One of the standout cars for me last year was the Mercedes-Benz S-class. As far as limousines go, its exceptional opulence and luxury were exemplary. No wonder it is the default choice for world leaders and captains of industry.
Aiming to knock the S-class off its snooty perch - yet again - is BMW's latest flagship, the 7-series.
Its class-leading dynamics aside, the outgoing model had lacked the S-class' grandeur and refinement. This sixth-generation model promises to change that.
Flagship models allow manufacturers to show off their latest technological wares. The 7-series is no different.
Like its i3 and i8 models, the 7-series boasts carbon- fibre in its chassis construction. Because of that, the new car is a considerable 130kg lighter than its predecessor.
The car also parks itself. Unlike regular park assist systems, the 7-series can be controlled via an optional display key, allowing you to manoeuvre the car into tight spaces without being in it. But whether this new technology will be approved by the local authorities remains to be seen.
SPECS/BMW 750Li xDRIVE ; 730d
Price: To be announced
Engine: 4,395cc 32-valve twin-turbocharged V8; 2,993cc 24-valve turbodiesel V6
Transmission: Eight-speed automatic with paddle shift
Power: 450bhp at 5,000rpm; 265bhp at 4,000rpm
Torque: 650Nm at 1,800-4,500rpm; 620Nm at 2,000rpm
0-100kmh: 4.5; 6.1 seconds
Top speed: 250kmh (electronically limited)
Fuel consumption: 8.3; 4.5 litres/100km
Agent: Performance Motors
Looks-wise, the 7-series' design is more evolutionary than revolutionary. The car looks less angular now from the side, thanks to a slightly more sloping bonnet and bootline. In front, it has a more focused face as a result of a larger kidney grille and slittier headlamps, which now extend from the grille.
One can say the new car resembles a stretched 3-series, especially when viewed from the front three-quarter angle.
A car like this is supposed to pamper and, like almost all BMWs, thrill its occupants. All variants come with air suspension. And along with BMW's familiar Eco Pro, Comfort and Sport driving modes is a new Adaptive mode, which adjusts throttle, steering and suspension response according to your driving style.
The car can scan the road upfront and use your GPS coordinates to prep the suspension for the tarmac ahead (a feature the BMW Group first used in the Rolls-Royce Wraith). As a result, the car rides magnificently, soaking up imperfections on the road with a wonderfully cushioned ride - evident when it made mincemeat of the Porto town centre's unforgiving cobbled roads.
This comfort does not come at the expense of handling. The 730d variant handles like a BMW should - displaying an agility its rivals can only dream of.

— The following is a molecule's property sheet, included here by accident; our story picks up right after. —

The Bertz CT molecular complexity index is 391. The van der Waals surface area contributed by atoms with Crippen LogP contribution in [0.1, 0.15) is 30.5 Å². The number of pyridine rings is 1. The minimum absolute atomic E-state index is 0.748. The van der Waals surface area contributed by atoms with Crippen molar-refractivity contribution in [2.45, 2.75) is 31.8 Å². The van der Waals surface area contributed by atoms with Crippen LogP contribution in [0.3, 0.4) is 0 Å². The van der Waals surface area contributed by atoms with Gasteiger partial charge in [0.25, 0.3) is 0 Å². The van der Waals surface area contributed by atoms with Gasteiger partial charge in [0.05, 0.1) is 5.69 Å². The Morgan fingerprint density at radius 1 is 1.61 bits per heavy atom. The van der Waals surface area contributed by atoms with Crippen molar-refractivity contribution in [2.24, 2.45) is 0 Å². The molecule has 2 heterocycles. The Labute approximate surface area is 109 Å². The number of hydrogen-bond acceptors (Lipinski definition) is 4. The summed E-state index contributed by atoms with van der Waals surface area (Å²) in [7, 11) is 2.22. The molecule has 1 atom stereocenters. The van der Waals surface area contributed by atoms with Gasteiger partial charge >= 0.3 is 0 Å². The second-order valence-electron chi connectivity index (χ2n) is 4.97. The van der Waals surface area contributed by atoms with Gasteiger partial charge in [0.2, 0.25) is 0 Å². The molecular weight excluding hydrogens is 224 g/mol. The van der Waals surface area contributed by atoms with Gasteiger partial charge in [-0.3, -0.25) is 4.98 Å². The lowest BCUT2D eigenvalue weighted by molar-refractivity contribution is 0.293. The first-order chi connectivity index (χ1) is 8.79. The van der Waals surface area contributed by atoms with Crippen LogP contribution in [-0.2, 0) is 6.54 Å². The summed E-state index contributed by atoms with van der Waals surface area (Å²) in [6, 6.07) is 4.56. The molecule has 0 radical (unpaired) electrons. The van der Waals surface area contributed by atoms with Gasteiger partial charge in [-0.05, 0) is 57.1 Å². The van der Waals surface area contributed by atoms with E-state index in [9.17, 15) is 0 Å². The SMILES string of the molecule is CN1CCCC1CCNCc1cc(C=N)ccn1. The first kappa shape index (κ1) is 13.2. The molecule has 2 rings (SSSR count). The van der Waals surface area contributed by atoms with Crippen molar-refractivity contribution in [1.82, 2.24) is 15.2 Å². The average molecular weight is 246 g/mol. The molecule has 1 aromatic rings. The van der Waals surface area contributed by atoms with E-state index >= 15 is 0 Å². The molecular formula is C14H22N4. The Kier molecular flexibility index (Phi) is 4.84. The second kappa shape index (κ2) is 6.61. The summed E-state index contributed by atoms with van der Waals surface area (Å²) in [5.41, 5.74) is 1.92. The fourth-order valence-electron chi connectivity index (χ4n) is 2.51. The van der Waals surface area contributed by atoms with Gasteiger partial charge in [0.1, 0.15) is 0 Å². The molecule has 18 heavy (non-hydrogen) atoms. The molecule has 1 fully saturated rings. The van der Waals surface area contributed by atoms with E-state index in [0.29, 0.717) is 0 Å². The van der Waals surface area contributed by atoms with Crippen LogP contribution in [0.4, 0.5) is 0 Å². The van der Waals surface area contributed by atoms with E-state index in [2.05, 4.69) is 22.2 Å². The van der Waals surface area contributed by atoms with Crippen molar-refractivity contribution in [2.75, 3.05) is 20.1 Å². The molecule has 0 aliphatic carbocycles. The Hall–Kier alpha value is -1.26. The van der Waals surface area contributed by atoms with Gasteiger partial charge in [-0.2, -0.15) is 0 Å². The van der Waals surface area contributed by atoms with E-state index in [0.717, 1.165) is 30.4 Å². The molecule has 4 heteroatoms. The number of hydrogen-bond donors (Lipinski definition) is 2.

Its all-new turbodiesel engine, too, is both muscular and refined - at least most of the time. Despite its surprisingly sporty soundtrack, diesel clatter at idling is somewhat conspicuous when you are outside the vehicle.
If you consider yourself upper- echelon, the long-wheelbase 750Li is the one to have. Though slightly less fluid around corners, the car cocoons passengers with unmatched serenity. Wind and road noises are almost absent at up to 140kmh.
The cabin is indeed unbelievably quiet. That is, unless you stomp on the accelerator and stir its stonking 450bhp V8, which propels you to 100kmh from a standstill in an incredible 4.5 seconds.
Inside, cabin layout is familiarly BMW. The only difference is that its quality is unlike any previous model. Among other things, the iDrive system now has a touch display and the centre console controls are finished in aluminium, lending it a more aristocratic touch.
The 7-series' cabin is now on a par with what Mercedes has to offer in terms of luxury and quality.
Opt for the Executive Lounge package, which allows a towkay in the rear to recline his seat, stretch out his legs and control a host of vehicle functions with his own in-car tablet. Or he can simply relax under the Sky Lounge panoramic glass roof. LED modules cleverly embedded in the glass set the mood when the sun goes down.
It is clear BMW has finally closed the gap between its 7er and the S-Class. Although that alone will not make all diehard Mercedes- Benz fans switch loyalty, the new BMW flagship will at least make their buying decision much harder when it arrives at the end of the year.
•The writer is a contributor to Torque, a motoring monthly published by SPH Magazines.